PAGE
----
“Living in a low resource country, which requires novel intervention and robust leadership and managerial roles, has inspired me to forge ahead in science. My aspiration is to contribute tremendously to science not just in my country but also globally. My existing leadership and mentorship experience over the last six years gained through tailored training and close coordination in health care at a low national level has instilled in me the desire to join other females in science to effectively influence the system by developing policies and strategies that will improve the quality of health care delivery both locally and internationally.”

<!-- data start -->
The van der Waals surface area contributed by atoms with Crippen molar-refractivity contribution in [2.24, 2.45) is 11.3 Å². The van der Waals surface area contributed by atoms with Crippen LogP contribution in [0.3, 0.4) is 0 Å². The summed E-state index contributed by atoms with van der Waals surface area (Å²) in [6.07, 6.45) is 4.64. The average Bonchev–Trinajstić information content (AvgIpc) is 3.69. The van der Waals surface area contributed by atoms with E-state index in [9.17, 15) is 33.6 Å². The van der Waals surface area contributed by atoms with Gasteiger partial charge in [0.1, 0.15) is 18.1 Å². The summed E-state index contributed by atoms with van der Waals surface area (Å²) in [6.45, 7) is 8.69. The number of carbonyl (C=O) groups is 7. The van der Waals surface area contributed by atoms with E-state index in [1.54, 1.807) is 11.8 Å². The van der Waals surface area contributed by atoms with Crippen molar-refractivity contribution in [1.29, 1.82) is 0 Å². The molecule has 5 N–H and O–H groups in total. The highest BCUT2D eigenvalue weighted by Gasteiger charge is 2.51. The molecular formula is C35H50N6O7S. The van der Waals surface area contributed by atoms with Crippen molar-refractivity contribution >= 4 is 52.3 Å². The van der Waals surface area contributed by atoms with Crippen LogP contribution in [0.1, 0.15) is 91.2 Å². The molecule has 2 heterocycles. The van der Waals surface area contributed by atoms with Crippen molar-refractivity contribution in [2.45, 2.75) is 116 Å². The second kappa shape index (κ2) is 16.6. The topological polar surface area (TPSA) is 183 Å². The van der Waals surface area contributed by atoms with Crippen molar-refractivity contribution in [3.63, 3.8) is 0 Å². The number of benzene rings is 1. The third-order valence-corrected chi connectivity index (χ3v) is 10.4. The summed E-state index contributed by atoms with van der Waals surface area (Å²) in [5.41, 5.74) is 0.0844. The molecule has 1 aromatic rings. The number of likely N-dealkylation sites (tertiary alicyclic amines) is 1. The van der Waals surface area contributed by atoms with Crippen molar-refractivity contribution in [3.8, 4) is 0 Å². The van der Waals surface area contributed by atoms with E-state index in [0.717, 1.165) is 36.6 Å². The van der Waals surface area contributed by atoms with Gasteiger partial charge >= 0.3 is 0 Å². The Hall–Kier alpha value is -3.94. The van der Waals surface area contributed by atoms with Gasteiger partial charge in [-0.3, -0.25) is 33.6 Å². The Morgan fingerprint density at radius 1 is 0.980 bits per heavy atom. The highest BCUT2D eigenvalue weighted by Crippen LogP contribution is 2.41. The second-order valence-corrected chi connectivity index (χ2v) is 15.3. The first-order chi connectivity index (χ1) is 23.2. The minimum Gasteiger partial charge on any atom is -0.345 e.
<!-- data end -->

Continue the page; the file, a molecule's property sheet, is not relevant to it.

We asked Berline to send a message to any young girls or women interested in science: 

“I would encourage all girls interested in science to follow their passion. Lots of challenges inevitably exist in the pursuit of a male-dominated career pathway. Still, we reaffirm our commitment to dismantling the existing patriarchal systems that have permeated society globally by our resilience. I urge all girls to let their voices be heard in decision-making and ignite change in the field of science.”

We would like to thank Tinotenda and Berline for helping us to highlight women in science to celebrate International Day of Women and Girls in Science.